Currently, the basic, state-run AHV pension scheme implemented under article 112 of the Swiss Federal Constitution sets the retirement age for men at 65 and at 64 for women. For one resident of the Canton of Lucerne, waiting an extra year to retire was simply out of the question. So he decided to legally change his gender to become recognized as a woman under Swiss law and thus be able to retire a year sooner.
Last year, the Swiss Parliament amended its civil code and civil status ordinance to cut through red tape and enable citizens to change their names and genders more easily. That legislation took effect on January 1st, 2022. Following the passage of those amendments, the task of legally changing one’s gender was made so simple that all it takes is a 10-minute phone interview and a one-time fee of about 75 Swiss Francs. The prerequisite phone screening merely exists to ensure that the applicant is of sound mind and is capable of making the decision on their future. The ease of fulfilling those requirements makes the task of changing one’s legal gender all but automatic under current Swiss law.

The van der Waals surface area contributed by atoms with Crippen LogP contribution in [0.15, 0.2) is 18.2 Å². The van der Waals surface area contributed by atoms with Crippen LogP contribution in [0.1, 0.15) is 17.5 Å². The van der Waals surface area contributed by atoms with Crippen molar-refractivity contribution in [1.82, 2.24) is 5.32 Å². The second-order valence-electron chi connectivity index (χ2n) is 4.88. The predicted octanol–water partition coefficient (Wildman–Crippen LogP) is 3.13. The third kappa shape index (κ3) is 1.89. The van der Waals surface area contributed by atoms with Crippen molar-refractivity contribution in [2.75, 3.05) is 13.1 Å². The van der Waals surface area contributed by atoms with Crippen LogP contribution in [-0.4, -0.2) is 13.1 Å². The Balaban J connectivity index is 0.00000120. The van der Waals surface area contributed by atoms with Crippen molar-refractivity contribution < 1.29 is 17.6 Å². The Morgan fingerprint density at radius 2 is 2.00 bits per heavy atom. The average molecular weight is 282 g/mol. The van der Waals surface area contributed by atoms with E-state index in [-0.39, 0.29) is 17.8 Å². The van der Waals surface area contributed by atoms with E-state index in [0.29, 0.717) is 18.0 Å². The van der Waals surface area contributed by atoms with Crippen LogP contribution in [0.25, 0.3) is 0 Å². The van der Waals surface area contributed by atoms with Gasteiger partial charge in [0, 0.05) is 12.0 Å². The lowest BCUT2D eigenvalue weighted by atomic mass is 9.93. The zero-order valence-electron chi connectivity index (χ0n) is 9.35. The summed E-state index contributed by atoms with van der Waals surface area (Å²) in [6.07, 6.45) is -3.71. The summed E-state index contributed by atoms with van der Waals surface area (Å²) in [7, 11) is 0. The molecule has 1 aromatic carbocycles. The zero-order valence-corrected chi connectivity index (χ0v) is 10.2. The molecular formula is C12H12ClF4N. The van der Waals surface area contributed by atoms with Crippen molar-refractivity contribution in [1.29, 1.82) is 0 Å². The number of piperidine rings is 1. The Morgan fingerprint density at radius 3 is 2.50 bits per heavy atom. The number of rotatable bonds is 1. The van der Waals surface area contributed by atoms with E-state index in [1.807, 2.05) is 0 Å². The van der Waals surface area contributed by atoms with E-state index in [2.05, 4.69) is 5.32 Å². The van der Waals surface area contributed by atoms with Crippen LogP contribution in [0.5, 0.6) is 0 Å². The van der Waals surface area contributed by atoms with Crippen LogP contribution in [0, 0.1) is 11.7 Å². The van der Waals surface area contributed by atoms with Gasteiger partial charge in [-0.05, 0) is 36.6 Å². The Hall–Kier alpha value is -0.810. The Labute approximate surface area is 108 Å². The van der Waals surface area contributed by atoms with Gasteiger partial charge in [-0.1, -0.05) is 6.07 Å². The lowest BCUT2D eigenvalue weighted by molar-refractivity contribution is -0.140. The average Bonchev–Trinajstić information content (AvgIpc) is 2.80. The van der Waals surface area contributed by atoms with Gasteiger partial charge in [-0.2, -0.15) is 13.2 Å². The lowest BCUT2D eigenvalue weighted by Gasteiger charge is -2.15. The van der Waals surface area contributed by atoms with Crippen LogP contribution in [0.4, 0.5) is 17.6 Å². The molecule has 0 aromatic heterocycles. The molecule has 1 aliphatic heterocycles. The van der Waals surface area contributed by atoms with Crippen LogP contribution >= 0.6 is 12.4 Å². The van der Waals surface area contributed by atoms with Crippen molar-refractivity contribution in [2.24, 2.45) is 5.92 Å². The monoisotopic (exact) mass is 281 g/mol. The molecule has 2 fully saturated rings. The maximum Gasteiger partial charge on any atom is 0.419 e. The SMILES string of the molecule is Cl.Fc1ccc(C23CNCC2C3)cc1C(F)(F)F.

Legally changing one’s sex in the wake of this new law going into effect does not require the need of any medical or psychological examination. In fact, Swiss civil registry officials tasked with fulfilling this process have been advised not to police any potential misconduct for fear of being deemed transphobic and making the government agencies liable to civil lawsuits. With that political climate enveloping this issue, the Lucerne man was able to have become legally recognized as a woman and thus be eligible to retire a year earlier in the time it would typically take to order a cup of coffee. With her new identity in hand, the sooner-to-be retiree will be eligible for a civil pension of between 13,990 to 27,981 Swiss Francs to be paid out in a lump sum on a yearly basis in 2024.